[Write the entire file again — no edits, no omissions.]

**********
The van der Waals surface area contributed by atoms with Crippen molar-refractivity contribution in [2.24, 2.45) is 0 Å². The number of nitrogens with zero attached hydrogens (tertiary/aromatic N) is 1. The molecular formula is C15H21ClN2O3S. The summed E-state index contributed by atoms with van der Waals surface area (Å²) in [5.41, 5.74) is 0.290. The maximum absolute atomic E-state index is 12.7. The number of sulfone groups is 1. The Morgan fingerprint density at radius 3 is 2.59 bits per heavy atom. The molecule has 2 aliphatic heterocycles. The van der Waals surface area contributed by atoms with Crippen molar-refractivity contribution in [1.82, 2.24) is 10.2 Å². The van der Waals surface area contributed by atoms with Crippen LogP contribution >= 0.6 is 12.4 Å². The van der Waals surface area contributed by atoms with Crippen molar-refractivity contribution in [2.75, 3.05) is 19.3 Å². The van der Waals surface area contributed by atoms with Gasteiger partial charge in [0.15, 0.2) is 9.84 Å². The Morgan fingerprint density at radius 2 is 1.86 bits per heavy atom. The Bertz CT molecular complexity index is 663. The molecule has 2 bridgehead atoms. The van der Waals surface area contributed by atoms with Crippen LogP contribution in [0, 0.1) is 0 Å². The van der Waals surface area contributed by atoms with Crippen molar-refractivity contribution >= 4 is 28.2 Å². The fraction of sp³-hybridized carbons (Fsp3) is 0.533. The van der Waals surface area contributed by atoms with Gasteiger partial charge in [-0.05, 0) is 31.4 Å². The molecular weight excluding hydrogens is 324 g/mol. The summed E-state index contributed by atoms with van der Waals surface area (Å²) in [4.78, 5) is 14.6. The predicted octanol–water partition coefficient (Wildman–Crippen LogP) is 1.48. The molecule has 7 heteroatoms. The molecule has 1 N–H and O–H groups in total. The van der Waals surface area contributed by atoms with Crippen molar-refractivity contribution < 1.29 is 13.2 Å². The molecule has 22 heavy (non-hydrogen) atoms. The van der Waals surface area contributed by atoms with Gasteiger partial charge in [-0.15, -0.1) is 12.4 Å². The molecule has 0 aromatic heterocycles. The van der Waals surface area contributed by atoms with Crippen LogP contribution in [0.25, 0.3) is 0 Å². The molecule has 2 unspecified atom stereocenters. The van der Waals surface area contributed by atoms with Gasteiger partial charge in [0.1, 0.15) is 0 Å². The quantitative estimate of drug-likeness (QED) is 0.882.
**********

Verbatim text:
The van der Waals surface area contributed by atoms with Crippen molar-refractivity contribution in [2.24, 2.45) is 0 Å². The number of nitrogens with zero attached hydrogens (tertiary/aromatic N) is 1. The molecular formula is C15H21ClN2O3S. The summed E-state index contributed by atoms with van der Waals surface area (Å²) in [5.41, 5.74) is 0.290. The maximum absolute atomic E-state index is 12.7. The number of sulfone groups is 1. The Morgan fingerprint density at radius 3 is 2.59 bits per heavy atom. The molecule has 2 aliphatic heterocycles. The van der Waals surface area contributed by atoms with Crippen molar-refractivity contribution in [1.82, 2.24) is 10.2 Å². The van der Waals surface area contributed by atoms with Crippen LogP contribution >= 0.6 is 12.4 Å². The van der Waals surface area contributed by atoms with Crippen molar-refractivity contribution in [2.75, 3.05) is 19.3 Å². The van der Waals surface area contributed by atoms with Gasteiger partial charge in [0.15, 0.2) is 9.84 Å². The Morgan fingerprint density at radius 2 is 1.86 bits per heavy atom. The Bertz CT molecular complexity index is 663. The molecule has 2 bridgehead atoms. The van der Waals surface area contributed by atoms with Crippen LogP contribution in [0, 0.1) is 0 Å². The van der Waals surface area contributed by atoms with Crippen molar-refractivity contribution >= 4 is 28.2 Å². The fraction of sp³-hybridized carbons (Fsp3) is 0.533. The van der Waals surface area contributed by atoms with Gasteiger partial charge in [-0.05, 0) is 31.4 Å². The molecular weight excluding hydrogens is 324 g/mol. The summed E-state index contributed by atoms with van der Waals surface area (Å²) in [4.78, 5) is 14.6. The predicted octanol–water partition coefficient (Wildman–Crippen LogP) is 1.48. The molecule has 7 heteroatoms. The molecule has 1 N–H and O–H groups in total. The van der Waals surface area contributed by atoms with Crippen molar-refractivity contribution < 1.29 is 13.2 Å². The molecule has 22 heavy (non-hydrogen) atoms. The van der Waals surface area contributed by atoms with Gasteiger partial charge in [-0.15, -0.1) is 12.4 Å². The molecule has 0 aromatic heterocycles. The van der Waals surface area contributed by atoms with Crippen LogP contribution in [0.25, 0.3) is 0 Å². The molecule has 2 unspecified atom stereocenters. The van der Waals surface area contributed by atoms with Gasteiger partial charge in [0.1, 0.15) is 0 Å². The quantitative estimate of drug-likeness (QED) is 0.882.